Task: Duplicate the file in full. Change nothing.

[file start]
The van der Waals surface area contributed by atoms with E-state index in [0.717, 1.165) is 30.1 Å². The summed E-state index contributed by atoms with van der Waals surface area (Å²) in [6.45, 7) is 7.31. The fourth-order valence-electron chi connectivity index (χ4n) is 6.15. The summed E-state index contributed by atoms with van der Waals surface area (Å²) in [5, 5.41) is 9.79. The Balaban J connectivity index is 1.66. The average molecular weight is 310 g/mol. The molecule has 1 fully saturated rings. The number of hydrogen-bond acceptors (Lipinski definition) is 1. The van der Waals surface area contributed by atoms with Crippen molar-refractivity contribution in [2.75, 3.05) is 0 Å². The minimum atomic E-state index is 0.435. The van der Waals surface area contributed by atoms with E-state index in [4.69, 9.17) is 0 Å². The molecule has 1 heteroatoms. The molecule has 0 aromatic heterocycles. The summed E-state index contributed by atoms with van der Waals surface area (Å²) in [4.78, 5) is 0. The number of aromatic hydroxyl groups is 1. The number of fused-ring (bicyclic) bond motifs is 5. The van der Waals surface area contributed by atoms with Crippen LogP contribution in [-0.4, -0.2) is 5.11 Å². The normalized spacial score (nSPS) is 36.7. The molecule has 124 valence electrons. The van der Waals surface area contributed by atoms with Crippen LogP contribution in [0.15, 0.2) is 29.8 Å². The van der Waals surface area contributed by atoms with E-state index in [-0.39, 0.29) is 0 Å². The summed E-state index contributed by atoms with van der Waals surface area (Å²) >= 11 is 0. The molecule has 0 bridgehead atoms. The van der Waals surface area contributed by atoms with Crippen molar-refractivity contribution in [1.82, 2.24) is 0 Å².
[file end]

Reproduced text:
The van der Waals surface area contributed by atoms with E-state index in [0.717, 1.165) is 30.1 Å². The summed E-state index contributed by atoms with van der Waals surface area (Å²) in [6.45, 7) is 7.31. The fourth-order valence-electron chi connectivity index (χ4n) is 6.15. The summed E-state index contributed by atoms with van der Waals surface area (Å²) in [5, 5.41) is 9.79. The Balaban J connectivity index is 1.66. The average molecular weight is 310 g/mol. The molecule has 1 fully saturated rings. The number of hydrogen-bond acceptors (Lipinski definition) is 1. The van der Waals surface area contributed by atoms with Crippen molar-refractivity contribution in [2.75, 3.05) is 0 Å². The minimum atomic E-state index is 0.435. The van der Waals surface area contributed by atoms with E-state index in [4.69, 9.17) is 0 Å². The molecule has 1 heteroatoms. The molecule has 0 aromatic heterocycles. The summed E-state index contributed by atoms with van der Waals surface area (Å²) in [4.78, 5) is 0. The number of aromatic hydroxyl groups is 1. The number of fused-ring (bicyclic) bond motifs is 5. The van der Waals surface area contributed by atoms with Crippen LogP contribution in [-0.4, -0.2) is 5.11 Å². The normalized spacial score (nSPS) is 36.7. The molecule has 124 valence electrons. The van der Waals surface area contributed by atoms with Crippen LogP contribution in [0.15, 0.2) is 29.8 Å². The van der Waals surface area contributed by atoms with E-state index in [-0.39, 0.29) is 0 Å². The summed E-state index contributed by atoms with van der Waals surface area (Å²) >= 11 is 0. The molecule has 0 bridgehead atoms. The van der Waals surface area contributed by atoms with Crippen molar-refractivity contribution in [1.82, 2.24) is 0 Å².